Tips on buying commercial property

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03 Apr 2013

According to many economists, the outlook for the local commercial property sector for 2013 seems to be dim.

For example, having a long-term lease with a national company in place will push the value of the property up, whereas multi tenanted units in rural areas with a lesser profile and no anchor tenant is a less attractive option for investors, he points out.

However, according to Gerrie van Biljon, executive director of Business Partners Limited, on the back of these dismal views, the current environment in fact provides a good opportunity to purchase commercial property, due to the market still offering reasonable returns.

He says that some analysts are talking about rental renewal rate increases of very low percentages or even no escalations for commercial property.

“Well-known property economist Erwin Rode predicts a real drop in office rentals of between 7 and 14 percent throughout South Africa.

“However, even with low escalations investing in commercial property should be considered - it is after all a long-term investment”.

Van Biljon says that investing in commercial property as a long-term strategic investment decision may offer the long-term results other investment instruments do not.

“Cash for example offers very low yields for investors.”

However, he stresses that several factors specific to a business owner’s situation should matter much more than the general condition of the market.

“If a business is doing well in a prime retail location and the location is important for the future viability of the business, buying should be considered.”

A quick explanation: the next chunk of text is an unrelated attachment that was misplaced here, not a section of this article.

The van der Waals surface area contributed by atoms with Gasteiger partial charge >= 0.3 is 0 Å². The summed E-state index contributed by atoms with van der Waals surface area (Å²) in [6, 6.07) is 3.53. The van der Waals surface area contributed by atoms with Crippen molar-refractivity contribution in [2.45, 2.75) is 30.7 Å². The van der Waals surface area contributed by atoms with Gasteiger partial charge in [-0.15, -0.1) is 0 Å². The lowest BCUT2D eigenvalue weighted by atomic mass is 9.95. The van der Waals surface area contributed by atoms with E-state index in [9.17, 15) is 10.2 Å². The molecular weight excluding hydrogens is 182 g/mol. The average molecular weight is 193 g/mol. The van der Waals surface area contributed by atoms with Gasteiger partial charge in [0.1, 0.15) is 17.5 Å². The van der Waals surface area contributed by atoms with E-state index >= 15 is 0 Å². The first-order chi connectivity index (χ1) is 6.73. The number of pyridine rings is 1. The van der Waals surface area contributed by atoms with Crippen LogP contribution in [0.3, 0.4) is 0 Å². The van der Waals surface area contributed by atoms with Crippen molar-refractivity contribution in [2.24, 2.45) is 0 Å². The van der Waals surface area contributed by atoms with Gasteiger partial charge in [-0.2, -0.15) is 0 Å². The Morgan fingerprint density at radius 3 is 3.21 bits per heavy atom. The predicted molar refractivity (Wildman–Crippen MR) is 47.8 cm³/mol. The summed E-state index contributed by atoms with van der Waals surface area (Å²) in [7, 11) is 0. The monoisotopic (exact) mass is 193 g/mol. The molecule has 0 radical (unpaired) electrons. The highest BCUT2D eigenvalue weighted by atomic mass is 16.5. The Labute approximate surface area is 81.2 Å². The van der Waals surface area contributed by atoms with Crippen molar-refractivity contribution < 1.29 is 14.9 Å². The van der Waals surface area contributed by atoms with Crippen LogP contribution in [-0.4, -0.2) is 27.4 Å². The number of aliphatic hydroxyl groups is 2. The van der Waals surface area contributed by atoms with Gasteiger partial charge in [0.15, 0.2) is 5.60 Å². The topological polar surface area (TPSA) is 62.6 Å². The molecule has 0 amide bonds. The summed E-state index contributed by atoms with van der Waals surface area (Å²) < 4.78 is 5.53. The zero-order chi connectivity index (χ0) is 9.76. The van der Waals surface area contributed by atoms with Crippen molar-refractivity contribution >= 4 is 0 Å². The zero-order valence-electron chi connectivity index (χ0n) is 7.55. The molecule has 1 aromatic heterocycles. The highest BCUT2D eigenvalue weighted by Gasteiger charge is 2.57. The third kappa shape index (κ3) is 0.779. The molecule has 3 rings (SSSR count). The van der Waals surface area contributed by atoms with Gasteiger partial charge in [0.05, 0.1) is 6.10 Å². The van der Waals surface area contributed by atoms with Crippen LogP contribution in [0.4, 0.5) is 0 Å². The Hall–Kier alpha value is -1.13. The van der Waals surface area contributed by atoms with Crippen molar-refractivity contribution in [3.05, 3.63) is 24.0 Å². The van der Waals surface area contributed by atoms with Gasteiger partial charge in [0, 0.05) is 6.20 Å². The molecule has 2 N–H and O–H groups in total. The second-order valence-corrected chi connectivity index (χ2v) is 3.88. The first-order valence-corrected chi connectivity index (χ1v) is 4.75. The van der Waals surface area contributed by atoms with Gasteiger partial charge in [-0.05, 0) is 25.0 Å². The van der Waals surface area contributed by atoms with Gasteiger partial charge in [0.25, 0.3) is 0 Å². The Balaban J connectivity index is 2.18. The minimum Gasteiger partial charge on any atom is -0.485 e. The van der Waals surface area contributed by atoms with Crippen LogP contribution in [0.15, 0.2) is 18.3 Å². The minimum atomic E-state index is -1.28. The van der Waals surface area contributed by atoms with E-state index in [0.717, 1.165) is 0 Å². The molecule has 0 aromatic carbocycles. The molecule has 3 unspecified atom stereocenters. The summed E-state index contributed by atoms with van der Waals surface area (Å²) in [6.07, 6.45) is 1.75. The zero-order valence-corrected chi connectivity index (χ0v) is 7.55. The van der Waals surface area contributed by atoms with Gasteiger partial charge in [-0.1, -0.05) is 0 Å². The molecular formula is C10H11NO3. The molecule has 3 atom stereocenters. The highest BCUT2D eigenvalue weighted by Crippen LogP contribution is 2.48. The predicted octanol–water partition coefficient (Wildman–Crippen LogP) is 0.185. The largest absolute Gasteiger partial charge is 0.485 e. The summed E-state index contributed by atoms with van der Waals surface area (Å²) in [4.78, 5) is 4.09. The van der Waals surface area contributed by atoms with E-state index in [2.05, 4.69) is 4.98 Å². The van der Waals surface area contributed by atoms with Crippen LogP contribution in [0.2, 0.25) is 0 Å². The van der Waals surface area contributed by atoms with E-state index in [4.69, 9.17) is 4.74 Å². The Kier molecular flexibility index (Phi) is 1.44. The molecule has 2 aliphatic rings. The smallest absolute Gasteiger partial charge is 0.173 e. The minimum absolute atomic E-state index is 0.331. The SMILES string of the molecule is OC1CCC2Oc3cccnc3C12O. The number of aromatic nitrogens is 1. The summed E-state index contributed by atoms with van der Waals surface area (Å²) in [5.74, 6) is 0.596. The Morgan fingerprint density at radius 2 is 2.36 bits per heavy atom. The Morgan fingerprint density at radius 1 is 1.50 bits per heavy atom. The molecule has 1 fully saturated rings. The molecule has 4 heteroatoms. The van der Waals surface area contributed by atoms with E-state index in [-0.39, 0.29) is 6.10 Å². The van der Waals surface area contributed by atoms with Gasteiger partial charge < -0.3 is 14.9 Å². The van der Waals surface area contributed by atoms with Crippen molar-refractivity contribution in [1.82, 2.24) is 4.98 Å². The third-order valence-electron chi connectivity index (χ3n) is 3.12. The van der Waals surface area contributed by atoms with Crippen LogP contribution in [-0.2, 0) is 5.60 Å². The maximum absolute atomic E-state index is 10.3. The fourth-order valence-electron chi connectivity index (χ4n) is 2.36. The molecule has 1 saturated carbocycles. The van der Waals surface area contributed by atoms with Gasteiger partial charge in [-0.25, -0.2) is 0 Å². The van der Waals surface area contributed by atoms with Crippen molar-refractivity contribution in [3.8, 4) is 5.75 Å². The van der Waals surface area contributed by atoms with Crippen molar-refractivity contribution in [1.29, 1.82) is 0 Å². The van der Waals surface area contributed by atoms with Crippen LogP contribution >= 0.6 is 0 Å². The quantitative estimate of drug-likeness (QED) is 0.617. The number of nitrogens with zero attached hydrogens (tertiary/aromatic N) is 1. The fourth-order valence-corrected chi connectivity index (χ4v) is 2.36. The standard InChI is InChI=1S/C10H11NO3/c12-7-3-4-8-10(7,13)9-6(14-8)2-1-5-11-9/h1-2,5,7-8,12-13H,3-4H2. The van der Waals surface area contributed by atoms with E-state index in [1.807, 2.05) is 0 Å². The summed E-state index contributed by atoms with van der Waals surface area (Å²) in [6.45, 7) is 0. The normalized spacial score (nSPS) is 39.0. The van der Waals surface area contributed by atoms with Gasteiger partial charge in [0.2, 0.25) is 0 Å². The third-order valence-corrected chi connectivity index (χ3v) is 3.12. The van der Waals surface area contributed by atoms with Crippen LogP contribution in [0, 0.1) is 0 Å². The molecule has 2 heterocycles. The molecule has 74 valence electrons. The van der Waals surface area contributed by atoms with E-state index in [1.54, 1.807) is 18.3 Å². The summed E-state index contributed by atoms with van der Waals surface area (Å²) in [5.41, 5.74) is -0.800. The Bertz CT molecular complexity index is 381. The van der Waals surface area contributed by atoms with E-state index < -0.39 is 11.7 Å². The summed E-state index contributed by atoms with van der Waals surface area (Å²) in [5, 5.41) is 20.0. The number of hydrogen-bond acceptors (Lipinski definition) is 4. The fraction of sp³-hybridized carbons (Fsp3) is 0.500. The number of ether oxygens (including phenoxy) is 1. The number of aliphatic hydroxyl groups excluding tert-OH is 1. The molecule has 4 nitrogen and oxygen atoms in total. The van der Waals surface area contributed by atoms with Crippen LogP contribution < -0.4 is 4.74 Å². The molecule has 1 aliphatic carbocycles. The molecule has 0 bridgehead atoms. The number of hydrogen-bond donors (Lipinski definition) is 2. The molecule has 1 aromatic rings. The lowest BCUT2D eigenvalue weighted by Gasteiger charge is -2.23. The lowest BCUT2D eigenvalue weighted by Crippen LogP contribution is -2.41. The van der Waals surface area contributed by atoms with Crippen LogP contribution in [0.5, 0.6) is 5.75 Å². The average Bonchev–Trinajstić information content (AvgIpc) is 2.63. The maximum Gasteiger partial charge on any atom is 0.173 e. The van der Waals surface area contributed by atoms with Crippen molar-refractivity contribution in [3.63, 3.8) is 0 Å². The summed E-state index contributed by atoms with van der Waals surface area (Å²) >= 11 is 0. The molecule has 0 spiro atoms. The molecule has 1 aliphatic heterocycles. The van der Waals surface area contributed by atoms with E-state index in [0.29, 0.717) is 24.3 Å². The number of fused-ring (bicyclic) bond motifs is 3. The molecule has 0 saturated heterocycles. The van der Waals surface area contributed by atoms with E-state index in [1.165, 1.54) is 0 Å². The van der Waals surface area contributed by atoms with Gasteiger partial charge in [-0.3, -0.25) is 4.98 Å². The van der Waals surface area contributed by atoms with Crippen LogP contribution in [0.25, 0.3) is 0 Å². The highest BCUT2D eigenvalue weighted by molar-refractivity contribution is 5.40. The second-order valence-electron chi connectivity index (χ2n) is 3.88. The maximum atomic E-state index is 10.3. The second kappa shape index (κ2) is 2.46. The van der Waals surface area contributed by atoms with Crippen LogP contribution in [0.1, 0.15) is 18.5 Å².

The final decision should not be an emotional one and should be made with the facts in mind.

Additional cash flow pressure due to the deposit requirements and additional payments should also be considered, he explains.

He says that a common mistake made by entrepreneurs is to compare the instalment that will be paid with the rental payments.

“Property costs such as rates, maintenance and insurance should be considered.

“If a business owner buys wisely and pays a 30 percent deposit, the cash flow will usually break even within the first two years.”

Van Biljon says that when it comes to commercial property, such as industrial parks and shopping centres, different rules apply.

When it comes to this type of property the focus is on the value and strength of the leases involved.

These factors also form a direct correlation with the price the buyer is prepared to pay.

For example, having a long-term lease with a national company in place will push the value of the property up, whereas multi tenanted units in rural areas with a lesser profile and no anchor tenant is a less attractive option for investors, he points out.

He explains that the property market has changed significantly over the past five years.

“The property boom came to a halt in 2008 and this affected the residential market mostly - property prices hardened and the call for new units reduced dramatically.

The commercial market did not experience the same trend.

The capitalisation rates, used in the market to determine the value, did not negatively change to the same extent as residential prices changed.

This resulted in commercial properties holding their value better than most of the residential market segments, he notes.

Van Biljon says that in the current situation there are still sound investments available within the market.

“When purchasing commercial property much research into the area as well as the structure needs to be conducted by a business owner to ensure that they will reap the benefits of ownership.       

“Whatever you buy, always do a careful due diligence,” he adds.

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